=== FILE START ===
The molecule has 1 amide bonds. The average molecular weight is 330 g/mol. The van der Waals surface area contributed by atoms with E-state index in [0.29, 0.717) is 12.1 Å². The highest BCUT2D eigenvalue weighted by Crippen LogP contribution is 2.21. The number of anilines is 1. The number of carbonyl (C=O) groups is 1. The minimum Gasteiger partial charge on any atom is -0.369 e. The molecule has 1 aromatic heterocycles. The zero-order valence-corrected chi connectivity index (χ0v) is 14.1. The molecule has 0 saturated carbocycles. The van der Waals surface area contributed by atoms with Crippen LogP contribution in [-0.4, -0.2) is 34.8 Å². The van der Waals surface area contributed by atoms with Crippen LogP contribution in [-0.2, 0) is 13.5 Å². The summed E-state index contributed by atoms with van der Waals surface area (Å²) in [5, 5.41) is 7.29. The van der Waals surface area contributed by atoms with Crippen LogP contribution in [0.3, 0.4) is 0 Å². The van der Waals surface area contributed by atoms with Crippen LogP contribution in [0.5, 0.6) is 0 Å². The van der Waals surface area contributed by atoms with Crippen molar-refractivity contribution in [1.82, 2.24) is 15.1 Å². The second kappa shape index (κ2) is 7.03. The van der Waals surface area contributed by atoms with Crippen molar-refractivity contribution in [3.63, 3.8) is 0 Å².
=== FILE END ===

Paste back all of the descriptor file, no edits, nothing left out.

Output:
The molecule has 1 amide bonds. The average molecular weight is 330 g/mol. The van der Waals surface area contributed by atoms with E-state index in [0.29, 0.717) is 12.1 Å². The highest BCUT2D eigenvalue weighted by Crippen LogP contribution is 2.21. The number of anilines is 1. The number of carbonyl (C=O) groups is 1. The minimum Gasteiger partial charge on any atom is -0.369 e. The molecule has 1 aromatic heterocycles. The zero-order valence-corrected chi connectivity index (χ0v) is 14.1. The molecule has 0 saturated carbocycles. The van der Waals surface area contributed by atoms with Crippen LogP contribution in [-0.4, -0.2) is 34.8 Å². The van der Waals surface area contributed by atoms with Crippen LogP contribution in [-0.2, 0) is 13.5 Å². The summed E-state index contributed by atoms with van der Waals surface area (Å²) in [5, 5.41) is 7.29. The van der Waals surface area contributed by atoms with Crippen LogP contribution in [0.3, 0.4) is 0 Å². The van der Waals surface area contributed by atoms with Crippen LogP contribution in [0.5, 0.6) is 0 Å². The van der Waals surface area contributed by atoms with Crippen molar-refractivity contribution in [1.82, 2.24) is 15.1 Å². The second kappa shape index (κ2) is 7.03. The van der Waals surface area contributed by atoms with Crippen molar-refractivity contribution in [3.63, 3.8) is 0 Å².